Even when school’s closed, most high school athletes can find a place to practice on their own, either alone or with teammates, to stay sharp and maintain conditioning.
But in one Cumberland County high school sport, swimming, that freedom to practice isn’t a given. There are no local indoor public swimming pools open all year, and the one where local swimmers currently practice and compete at Fayetteville State University was shut tight during the Christmas break.
That meant standout swimmers like Zizhou Lu of Gray’s Creek and Adrienne Stevens of South View had no place to practice. That’s part of the reason the best swimmers from the county have had a problem competing evenly with their counterparts from other parts of the state who have better access to public pools.
“With more access to pools you’d have more swimmers,’’ said Gray’s Creek swimming coach Rick Kaiser. “You can do some weight room stuff as far as pushing off walls and a little upper body work, but for the most part, it’s a different type of exercise. Pool access is huge for developing the swimmer.’’
Despite problems with getting into the pool for enough practice time, both Lu and Stevens have established themselves among the top swimmers from Cumberland County this season.
Lu, a junior, has been swimming for seven years. He got into it mainly for fitness but soon improved and began swimming competitively. “It became like a passion,’’ he said. His favorite events are the 50-, 100- and 200-meter freestyle.
“It’s like it’s its own world,’’ he said of swimming. “You don’t have to worry about other stuff during the time you swim. It’s like stress-free.’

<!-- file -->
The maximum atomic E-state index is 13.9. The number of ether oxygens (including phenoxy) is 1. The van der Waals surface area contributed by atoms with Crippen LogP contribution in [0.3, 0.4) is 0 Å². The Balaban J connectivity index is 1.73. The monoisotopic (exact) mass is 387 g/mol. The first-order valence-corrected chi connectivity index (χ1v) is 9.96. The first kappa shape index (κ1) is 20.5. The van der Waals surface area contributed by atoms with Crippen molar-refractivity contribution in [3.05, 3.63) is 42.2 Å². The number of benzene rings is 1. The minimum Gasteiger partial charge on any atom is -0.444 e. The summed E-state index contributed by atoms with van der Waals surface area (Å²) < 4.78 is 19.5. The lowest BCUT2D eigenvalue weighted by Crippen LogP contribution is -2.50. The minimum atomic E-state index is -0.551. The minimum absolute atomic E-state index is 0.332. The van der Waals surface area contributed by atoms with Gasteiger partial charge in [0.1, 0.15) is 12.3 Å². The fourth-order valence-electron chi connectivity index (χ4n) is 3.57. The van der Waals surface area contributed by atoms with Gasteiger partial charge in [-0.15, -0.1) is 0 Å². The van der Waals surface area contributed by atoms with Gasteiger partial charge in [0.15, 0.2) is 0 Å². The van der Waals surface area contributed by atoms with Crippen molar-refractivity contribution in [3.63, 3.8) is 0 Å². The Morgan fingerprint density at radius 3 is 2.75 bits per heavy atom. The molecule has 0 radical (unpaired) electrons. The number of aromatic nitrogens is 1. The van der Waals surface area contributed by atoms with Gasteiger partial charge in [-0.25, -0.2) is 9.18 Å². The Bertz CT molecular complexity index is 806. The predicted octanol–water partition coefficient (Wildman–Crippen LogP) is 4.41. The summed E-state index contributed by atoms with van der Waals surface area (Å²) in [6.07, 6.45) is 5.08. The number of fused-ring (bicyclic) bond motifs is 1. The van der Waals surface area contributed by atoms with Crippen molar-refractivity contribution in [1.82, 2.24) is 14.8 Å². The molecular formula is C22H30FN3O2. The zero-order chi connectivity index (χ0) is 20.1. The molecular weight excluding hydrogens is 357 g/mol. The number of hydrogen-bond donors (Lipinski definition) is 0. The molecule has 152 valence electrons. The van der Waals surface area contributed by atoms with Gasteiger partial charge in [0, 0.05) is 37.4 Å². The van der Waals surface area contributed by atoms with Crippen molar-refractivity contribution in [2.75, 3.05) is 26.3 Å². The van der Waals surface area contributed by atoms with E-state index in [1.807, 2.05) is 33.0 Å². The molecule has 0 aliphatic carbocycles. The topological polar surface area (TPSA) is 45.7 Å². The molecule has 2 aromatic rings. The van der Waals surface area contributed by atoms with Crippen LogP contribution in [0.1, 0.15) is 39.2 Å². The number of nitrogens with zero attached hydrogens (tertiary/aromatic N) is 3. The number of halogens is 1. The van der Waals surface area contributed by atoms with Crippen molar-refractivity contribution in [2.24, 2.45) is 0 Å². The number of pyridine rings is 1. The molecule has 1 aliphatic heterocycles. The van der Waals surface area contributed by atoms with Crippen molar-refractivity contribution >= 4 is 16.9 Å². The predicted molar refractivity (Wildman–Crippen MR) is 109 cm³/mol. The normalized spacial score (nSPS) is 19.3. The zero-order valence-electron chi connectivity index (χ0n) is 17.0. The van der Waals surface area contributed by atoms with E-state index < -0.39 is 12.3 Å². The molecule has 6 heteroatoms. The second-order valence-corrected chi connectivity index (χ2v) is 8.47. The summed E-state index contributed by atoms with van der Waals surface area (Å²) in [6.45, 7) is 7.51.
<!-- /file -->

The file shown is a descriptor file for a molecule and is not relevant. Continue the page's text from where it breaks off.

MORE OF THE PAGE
Stevens got into swimming about eight years ago when her grandfather took her for lessons; she quickly became hooked. The 100- meter fly and the 200 individual medley are her favorite events.
“I’ve definitely worked on speed and trying to see how I can go faster and longer distances,’’ Stevens said. “I’m practicing hard every day, being motivated and having the right mindset.’’
John McConnell is in his first season as head coach of the South View team and said Stevens is a better swimmer than he is a coach.
“She swims all the strokes perfectly and is a very strong swimmer,’’ he said.
Lu and Stevens, along with all the other swimmers from Cumberland County, are gearing up for the postseason stretch of competition in swimming.
The final Patriot Athletic Conference meet of the season is scheduled Jan. 25 at the FSU pool.
Following that, for those that qualify, the 3-A and 4-A regional meets will be held at the Greensboro Aquatic Center Feb. 2-3, and the state championships will be the weekend of Feb. 8-10.
The 3-A meet will be Feb. 8, 4-A Feb. 10, both at the Triangle Aquatic Center in Cary.
McConnell agrees with Kaiser that for Cumberland County to have a serious shot at winning individual state titles, better access to swimming facilities is a must.
“We need to get a dedicated aquatic center,’’ he said. “We can’t keep borrowing pools here and there.’’
Photos L to R: Zizhou Lu; Adrienne Stevens